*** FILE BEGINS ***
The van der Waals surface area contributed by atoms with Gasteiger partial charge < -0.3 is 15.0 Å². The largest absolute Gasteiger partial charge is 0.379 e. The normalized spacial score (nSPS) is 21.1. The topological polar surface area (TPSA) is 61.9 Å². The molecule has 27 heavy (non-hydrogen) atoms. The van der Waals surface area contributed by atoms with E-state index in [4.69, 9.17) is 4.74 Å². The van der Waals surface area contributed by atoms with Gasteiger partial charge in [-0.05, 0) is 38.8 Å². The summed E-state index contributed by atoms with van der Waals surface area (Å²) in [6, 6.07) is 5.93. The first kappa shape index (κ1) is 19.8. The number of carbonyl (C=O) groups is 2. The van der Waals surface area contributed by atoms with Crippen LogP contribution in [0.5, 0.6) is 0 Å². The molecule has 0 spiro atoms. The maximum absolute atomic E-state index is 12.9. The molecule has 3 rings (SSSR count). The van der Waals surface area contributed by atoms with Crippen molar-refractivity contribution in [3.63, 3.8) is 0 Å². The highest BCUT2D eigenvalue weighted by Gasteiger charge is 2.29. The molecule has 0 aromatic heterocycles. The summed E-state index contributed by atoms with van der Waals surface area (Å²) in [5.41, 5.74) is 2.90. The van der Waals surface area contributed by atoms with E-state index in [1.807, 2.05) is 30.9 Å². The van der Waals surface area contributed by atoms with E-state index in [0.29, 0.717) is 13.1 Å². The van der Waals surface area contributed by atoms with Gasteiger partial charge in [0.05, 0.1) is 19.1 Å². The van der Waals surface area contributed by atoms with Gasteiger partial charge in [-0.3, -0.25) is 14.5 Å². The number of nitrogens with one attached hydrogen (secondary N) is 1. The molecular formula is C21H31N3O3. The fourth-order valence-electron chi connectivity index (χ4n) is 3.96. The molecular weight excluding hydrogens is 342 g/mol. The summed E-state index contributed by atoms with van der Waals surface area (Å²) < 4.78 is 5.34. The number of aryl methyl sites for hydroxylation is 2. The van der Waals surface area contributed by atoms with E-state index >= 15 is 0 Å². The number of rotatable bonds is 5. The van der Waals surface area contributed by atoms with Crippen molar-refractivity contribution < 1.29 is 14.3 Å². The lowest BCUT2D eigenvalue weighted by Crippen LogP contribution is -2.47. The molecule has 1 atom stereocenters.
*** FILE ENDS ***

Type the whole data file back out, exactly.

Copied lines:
The van der Waals surface area contributed by atoms with Gasteiger partial charge < -0.3 is 15.0 Å². The largest absolute Gasteiger partial charge is 0.379 e. The normalized spacial score (nSPS) is 21.1. The topological polar surface area (TPSA) is 61.9 Å². The molecule has 27 heavy (non-hydrogen) atoms. The van der Waals surface area contributed by atoms with E-state index in [4.69, 9.17) is 4.74 Å². The van der Waals surface area contributed by atoms with Gasteiger partial charge in [-0.05, 0) is 38.8 Å². The summed E-state index contributed by atoms with van der Waals surface area (Å²) in [6, 6.07) is 5.93. The first kappa shape index (κ1) is 19.8. The number of carbonyl (C=O) groups is 2. The van der Waals surface area contributed by atoms with Crippen LogP contribution in [0.5, 0.6) is 0 Å². The molecule has 0 spiro atoms. The maximum absolute atomic E-state index is 12.9. The molecule has 3 rings (SSSR count). The van der Waals surface area contributed by atoms with Crippen molar-refractivity contribution in [3.63, 3.8) is 0 Å². The highest BCUT2D eigenvalue weighted by Gasteiger charge is 2.29. The molecule has 0 aromatic heterocycles. The summed E-state index contributed by atoms with van der Waals surface area (Å²) in [5.41, 5.74) is 2.90. The van der Waals surface area contributed by atoms with E-state index in [1.807, 2.05) is 30.9 Å². The van der Waals surface area contributed by atoms with E-state index in [0.29, 0.717) is 13.1 Å². The van der Waals surface area contributed by atoms with Gasteiger partial charge in [0.05, 0.1) is 19.1 Å². The van der Waals surface area contributed by atoms with Gasteiger partial charge in [-0.3, -0.25) is 14.5 Å². The number of nitrogens with one attached hydrogen (secondary N) is 1. The molecular formula is C21H31N3O3. The fourth-order valence-electron chi connectivity index (χ4n) is 3.96. The molecular weight excluding hydrogens is 342 g/mol. The summed E-state index contributed by atoms with van der Waals surface area (Å²) < 4.78 is 5.34. The number of aryl methyl sites for hydroxylation is 2. The van der Waals surface area contributed by atoms with E-state index >= 15 is 0 Å². The number of rotatable bonds is 5. The van der Waals surface area contributed by atoms with Crippen molar-refractivity contribution < 1.29 is 14.3 Å². The lowest BCUT2D eigenvalue weighted by Crippen LogP contribution is -2.47. The molecule has 1 atom stereocenters.